This is a piece of autobiographical fiction. Space and time have been rearranged to suit the convenience of the book, and with the exception of public figures, any resemblance to persons living or dead is coincidental. The opinions expressed are those of the characters and should not be confused with the author’s.
This story is written as an example to anyone who wants to believe that we are more than the patriarchy deems us to be, more than our limitations, and more than our fears.
28th December, 4am
I violently wake up from a nightmare and I recognize that I’m not in my own bed. I’m sleeping on my brother’s bed while he’s away at National service.
A deep gut-wrenching pain hits me and I clutch my chest with one hand while the other one supported my weak, hungover body as I push myself off the bed.
I open the door to my parents’ room and I crawl in between them.
Just like I did before when I was a child, whenever I had nightmares.
Wedged in between my parents, I feel my body convulse as I cried again. This time, I let it all out. I let myself sob as loudly as I could. My parents, abruptly awakened by my presence, quickly put their arms around me as they let me cry.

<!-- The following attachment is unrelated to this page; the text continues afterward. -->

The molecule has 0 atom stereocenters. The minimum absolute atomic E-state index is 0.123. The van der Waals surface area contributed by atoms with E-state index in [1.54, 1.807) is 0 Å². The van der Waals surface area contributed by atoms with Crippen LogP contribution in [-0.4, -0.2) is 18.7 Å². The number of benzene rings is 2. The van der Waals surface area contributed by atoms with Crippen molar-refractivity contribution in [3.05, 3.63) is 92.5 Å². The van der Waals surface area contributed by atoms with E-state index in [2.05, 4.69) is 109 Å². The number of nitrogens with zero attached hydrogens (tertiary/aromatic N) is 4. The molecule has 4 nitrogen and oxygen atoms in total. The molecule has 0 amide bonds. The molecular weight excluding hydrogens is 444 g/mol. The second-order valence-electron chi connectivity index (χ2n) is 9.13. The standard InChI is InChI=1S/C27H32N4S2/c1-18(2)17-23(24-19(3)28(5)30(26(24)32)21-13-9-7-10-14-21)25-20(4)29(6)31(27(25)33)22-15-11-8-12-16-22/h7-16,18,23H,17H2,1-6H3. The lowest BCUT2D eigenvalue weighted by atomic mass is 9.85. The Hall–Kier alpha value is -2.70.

There, on my parents’ bed, my crying represented me begging for my parents to take my load off me. Even just for a second. I just needed them to hold me while I cried. I needed them to let me feel less alone – even just for a few minutes.
Before long, I fell asleep again, worn out from the crying. Later on, I would find out that my parents lay in the dark, their arms wrapped around me, their eyes locked on each others’ as they exchanged tormented glances.
I can only imagine the pain they were going through. After all, I was their “princess”. I was their daughter, their flesh and blood. My parents didn’t know how else to help – so they let me sleep. My mother soothed my crying as I feel deep into slumber, her hands coaxing over my forehead like you would for a baby.
I’m still angry, that I ever let my parents love a man like that.